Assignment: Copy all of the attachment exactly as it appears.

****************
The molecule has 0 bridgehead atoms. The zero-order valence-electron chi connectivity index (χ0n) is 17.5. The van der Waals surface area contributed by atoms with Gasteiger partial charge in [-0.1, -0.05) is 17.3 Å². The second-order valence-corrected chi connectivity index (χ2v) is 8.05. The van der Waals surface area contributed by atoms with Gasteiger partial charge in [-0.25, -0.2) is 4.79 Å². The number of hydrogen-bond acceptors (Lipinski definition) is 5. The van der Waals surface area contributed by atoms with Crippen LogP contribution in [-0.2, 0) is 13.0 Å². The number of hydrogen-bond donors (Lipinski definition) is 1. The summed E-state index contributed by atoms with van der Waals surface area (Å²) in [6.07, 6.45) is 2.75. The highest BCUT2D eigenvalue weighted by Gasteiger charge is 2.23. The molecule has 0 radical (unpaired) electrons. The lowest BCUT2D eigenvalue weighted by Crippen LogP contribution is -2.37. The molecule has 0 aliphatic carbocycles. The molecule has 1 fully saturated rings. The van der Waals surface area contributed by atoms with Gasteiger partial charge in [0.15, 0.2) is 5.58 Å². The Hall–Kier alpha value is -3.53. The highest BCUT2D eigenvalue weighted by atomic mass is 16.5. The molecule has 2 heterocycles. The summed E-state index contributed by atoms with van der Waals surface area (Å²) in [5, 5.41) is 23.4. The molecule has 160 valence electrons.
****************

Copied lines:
The molecule has 0 bridgehead atoms. The zero-order valence-electron chi connectivity index (χ0n) is 17.5. The van der Waals surface area contributed by atoms with Gasteiger partial charge in [-0.1, -0.05) is 17.3 Å². The second-order valence-corrected chi connectivity index (χ2v) is 8.05. The van der Waals surface area contributed by atoms with Gasteiger partial charge in [-0.25, -0.2) is 4.79 Å². The number of hydrogen-bond acceptors (Lipinski definition) is 5. The van der Waals surface area contributed by atoms with Crippen LogP contribution in [-0.2, 0) is 13.0 Å². The number of hydrogen-bond donors (Lipinski definition) is 1. The summed E-state index contributed by atoms with van der Waals surface area (Å²) in [6.07, 6.45) is 2.75. The highest BCUT2D eigenvalue weighted by Gasteiger charge is 2.23. The molecule has 0 radical (unpaired) electrons. The lowest BCUT2D eigenvalue weighted by Crippen LogP contribution is -2.37. The molecule has 0 aliphatic carbocycles. The molecule has 1 fully saturated rings. The van der Waals surface area contributed by atoms with Gasteiger partial charge in [0.15, 0.2) is 5.58 Å². The Hall–Kier alpha value is -3.53. The highest BCUT2D eigenvalue weighted by atomic mass is 16.5. The molecule has 2 heterocycles. The summed E-state index contributed by atoms with van der Waals surface area (Å²) in [5, 5.41) is 23.4. The molecule has 160 valence electrons.